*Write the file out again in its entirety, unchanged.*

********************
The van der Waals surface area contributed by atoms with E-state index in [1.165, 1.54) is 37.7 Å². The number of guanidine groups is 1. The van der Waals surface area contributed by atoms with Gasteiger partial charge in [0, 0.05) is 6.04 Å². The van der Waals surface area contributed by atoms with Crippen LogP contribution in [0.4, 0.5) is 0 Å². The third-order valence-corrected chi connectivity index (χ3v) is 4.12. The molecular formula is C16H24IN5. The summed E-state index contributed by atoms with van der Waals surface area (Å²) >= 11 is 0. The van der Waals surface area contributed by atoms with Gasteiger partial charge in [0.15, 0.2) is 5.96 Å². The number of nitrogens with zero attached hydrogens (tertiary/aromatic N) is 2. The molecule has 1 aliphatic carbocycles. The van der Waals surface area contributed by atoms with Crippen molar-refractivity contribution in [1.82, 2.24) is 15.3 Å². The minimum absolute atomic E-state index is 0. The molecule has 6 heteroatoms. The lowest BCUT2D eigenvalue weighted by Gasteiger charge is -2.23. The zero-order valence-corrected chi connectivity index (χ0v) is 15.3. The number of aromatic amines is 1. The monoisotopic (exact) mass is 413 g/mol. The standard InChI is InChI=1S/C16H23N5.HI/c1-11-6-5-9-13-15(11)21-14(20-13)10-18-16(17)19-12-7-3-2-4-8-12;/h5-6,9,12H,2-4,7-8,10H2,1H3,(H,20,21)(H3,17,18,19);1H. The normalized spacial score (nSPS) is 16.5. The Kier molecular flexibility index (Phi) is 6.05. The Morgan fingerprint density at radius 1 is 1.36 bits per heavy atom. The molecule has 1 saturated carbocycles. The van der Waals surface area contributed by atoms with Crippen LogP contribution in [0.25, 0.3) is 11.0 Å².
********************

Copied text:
The van der Waals surface area contributed by atoms with E-state index in [1.165, 1.54) is 37.7 Å². The number of guanidine groups is 1. The van der Waals surface area contributed by atoms with Gasteiger partial charge in [0, 0.05) is 6.04 Å². The van der Waals surface area contributed by atoms with Crippen LogP contribution in [0.4, 0.5) is 0 Å². The third-order valence-corrected chi connectivity index (χ3v) is 4.12. The molecular formula is C16H24IN5. The summed E-state index contributed by atoms with van der Waals surface area (Å²) >= 11 is 0. The van der Waals surface area contributed by atoms with Gasteiger partial charge in [0.15, 0.2) is 5.96 Å². The number of nitrogens with zero attached hydrogens (tertiary/aromatic N) is 2. The molecule has 1 aliphatic carbocycles. The van der Waals surface area contributed by atoms with Crippen molar-refractivity contribution in [1.82, 2.24) is 15.3 Å². The minimum absolute atomic E-state index is 0. The molecule has 6 heteroatoms. The lowest BCUT2D eigenvalue weighted by Gasteiger charge is -2.23. The zero-order valence-corrected chi connectivity index (χ0v) is 15.3. The number of aromatic amines is 1. The monoisotopic (exact) mass is 413 g/mol. The standard InChI is InChI=1S/C16H23N5.HI/c1-11-6-5-9-13-15(11)21-14(20-13)10-18-16(17)19-12-7-3-2-4-8-12;/h5-6,9,12H,2-4,7-8,10H2,1H3,(H,20,21)(H3,17,18,19);1H. The normalized spacial score (nSPS) is 16.5. The Kier molecular flexibility index (Phi) is 6.05. The Morgan fingerprint density at radius 1 is 1.36 bits per heavy atom. The molecule has 1 saturated carbocycles. The van der Waals surface area contributed by atoms with Crippen LogP contribution in [0.25, 0.3) is 11.0 Å².